Here’s a wild-looking corner of the  house, before I cut the grass the other day:

suspended rose

On the left is clematis, climbing a trellis on the wall.  In the middle is a pink rose.  At bottom right right is the base of a vigorous vine, hops, that really needs a support of its own (there used to be a tree trunk, but it rotted away).  Currently, the hops scrambles up the stem of the rose until it reaches the top, where it grabs on to the clematis’s trellis and keeps going until it cannot go any higher.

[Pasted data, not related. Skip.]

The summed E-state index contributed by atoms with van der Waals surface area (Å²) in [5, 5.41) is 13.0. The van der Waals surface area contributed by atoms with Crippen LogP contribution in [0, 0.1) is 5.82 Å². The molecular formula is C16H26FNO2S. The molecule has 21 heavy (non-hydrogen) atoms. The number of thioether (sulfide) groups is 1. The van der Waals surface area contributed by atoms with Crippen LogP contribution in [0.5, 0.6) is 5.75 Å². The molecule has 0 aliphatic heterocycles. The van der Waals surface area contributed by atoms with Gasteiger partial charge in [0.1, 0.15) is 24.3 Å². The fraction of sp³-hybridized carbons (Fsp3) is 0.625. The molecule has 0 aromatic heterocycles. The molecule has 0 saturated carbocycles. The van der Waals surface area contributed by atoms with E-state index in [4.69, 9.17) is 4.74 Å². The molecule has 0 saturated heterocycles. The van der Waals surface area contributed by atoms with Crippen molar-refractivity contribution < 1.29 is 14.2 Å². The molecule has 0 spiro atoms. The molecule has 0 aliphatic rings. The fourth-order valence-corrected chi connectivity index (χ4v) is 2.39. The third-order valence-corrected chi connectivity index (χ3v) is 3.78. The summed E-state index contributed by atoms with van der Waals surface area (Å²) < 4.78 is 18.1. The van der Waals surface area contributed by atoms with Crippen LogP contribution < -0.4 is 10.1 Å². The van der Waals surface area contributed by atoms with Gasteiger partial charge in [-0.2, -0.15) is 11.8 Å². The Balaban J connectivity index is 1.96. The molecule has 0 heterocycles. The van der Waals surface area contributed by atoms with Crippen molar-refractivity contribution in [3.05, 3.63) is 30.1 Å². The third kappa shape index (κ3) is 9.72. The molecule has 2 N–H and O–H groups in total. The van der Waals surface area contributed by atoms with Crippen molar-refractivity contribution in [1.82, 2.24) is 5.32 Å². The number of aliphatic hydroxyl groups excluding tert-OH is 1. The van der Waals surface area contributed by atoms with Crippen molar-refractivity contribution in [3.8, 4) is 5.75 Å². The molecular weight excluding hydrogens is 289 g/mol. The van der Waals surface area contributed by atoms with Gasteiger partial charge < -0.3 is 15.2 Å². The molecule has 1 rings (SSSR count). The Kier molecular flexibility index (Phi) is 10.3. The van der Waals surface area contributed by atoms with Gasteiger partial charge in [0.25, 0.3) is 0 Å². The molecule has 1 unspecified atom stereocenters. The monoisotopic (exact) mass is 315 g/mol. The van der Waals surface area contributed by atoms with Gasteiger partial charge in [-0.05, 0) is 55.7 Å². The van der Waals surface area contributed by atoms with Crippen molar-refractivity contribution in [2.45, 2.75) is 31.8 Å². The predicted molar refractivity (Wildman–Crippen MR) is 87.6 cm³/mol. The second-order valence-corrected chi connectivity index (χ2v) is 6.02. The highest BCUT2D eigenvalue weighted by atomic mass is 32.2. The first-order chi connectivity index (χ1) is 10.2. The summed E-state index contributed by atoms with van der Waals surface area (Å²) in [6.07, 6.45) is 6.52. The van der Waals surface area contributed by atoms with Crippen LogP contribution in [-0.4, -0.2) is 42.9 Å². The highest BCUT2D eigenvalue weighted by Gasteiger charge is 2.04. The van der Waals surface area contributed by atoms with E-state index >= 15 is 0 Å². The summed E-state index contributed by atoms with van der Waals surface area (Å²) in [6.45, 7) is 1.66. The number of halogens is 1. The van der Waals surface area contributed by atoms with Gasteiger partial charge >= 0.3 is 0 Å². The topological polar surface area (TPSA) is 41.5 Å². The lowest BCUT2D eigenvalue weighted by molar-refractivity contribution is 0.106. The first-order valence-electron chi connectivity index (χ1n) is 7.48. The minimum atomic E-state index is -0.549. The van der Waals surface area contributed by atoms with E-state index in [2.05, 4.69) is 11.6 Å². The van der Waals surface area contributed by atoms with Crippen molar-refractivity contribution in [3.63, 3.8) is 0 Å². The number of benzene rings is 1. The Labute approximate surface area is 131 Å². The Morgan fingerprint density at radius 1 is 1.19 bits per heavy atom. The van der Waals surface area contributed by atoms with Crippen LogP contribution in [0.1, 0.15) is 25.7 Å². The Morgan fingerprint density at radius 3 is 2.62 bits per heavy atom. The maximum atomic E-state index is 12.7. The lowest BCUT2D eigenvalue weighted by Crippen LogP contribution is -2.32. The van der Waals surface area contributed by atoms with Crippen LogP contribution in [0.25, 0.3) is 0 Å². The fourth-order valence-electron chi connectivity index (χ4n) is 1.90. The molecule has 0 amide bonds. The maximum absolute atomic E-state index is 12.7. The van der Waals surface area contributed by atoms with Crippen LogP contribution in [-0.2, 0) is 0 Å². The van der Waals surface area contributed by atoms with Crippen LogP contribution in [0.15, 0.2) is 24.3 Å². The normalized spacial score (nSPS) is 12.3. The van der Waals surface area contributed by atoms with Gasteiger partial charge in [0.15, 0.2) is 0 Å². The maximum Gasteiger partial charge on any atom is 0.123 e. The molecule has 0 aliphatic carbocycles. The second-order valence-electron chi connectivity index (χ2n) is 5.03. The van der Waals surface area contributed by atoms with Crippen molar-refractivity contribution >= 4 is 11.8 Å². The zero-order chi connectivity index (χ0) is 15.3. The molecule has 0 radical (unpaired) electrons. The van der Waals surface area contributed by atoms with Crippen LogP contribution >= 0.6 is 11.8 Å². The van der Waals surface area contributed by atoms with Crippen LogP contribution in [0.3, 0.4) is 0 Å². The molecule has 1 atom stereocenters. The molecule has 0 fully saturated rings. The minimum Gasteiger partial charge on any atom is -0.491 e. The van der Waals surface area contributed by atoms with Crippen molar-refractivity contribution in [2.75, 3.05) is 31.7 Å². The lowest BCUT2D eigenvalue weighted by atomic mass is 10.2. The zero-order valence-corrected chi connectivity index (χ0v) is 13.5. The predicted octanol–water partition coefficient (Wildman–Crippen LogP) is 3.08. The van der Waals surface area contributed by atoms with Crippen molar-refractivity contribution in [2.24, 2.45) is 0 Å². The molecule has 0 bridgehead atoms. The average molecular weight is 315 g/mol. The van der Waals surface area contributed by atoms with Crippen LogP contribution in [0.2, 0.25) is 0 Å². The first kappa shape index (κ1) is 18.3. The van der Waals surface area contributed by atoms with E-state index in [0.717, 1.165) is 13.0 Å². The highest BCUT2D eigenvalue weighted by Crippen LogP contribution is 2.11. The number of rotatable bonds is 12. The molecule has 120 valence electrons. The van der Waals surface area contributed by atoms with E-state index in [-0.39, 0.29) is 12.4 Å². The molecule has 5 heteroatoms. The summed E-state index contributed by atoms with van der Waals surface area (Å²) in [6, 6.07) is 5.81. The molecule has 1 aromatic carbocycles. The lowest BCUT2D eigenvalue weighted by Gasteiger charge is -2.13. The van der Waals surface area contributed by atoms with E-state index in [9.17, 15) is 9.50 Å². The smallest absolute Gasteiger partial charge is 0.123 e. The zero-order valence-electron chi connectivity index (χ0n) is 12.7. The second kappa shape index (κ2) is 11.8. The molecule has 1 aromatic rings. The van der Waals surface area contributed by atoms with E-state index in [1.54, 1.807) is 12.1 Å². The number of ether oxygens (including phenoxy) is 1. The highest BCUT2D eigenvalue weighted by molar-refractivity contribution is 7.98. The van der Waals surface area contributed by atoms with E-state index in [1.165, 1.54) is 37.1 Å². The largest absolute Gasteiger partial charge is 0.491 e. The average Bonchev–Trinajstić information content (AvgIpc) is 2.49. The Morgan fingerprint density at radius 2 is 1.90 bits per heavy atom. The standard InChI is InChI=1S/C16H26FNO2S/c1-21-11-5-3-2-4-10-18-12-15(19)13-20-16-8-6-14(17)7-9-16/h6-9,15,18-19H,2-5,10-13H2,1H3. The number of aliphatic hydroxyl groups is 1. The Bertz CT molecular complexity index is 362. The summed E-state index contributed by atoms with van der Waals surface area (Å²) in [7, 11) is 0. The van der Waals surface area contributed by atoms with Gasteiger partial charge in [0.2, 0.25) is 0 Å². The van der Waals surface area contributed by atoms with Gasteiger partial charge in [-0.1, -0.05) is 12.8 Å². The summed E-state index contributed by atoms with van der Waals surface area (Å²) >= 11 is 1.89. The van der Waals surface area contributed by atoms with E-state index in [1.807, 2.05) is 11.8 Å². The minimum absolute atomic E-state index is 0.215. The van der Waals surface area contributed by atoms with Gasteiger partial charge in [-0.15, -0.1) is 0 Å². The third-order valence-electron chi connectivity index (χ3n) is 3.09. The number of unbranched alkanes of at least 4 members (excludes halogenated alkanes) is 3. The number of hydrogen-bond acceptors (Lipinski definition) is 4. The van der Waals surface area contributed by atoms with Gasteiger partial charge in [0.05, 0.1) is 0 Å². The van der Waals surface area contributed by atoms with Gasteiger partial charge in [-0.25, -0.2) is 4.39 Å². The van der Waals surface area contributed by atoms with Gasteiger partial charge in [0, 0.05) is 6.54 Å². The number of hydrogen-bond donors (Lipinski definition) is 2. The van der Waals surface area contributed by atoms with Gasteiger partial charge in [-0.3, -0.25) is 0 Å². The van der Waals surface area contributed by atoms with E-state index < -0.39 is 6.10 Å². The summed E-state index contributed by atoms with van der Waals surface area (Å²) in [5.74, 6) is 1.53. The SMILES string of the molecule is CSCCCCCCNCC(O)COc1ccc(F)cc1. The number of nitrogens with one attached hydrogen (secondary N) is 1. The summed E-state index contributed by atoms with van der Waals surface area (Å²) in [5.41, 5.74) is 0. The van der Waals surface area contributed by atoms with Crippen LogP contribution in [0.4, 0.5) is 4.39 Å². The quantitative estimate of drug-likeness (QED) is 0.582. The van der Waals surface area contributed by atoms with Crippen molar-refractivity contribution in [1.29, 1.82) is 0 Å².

The funny thing is the rose; it’s suspended in thin air.  Without the vine tying it to the trellis, it would collapse to the ground.  With such big groups of blooms on their ends, its stems are too long and flimsy to support themselves; they would overturn.


So who is supporting whom?  It’s a symbiotic arrangement, with both sides benefitting, but if the great gardener in the sky were an architecture student, she’d be told that this is a classic example of confused structural thinking.  Actually, I’m not sure she’d even get in to architecture school, poor old thing.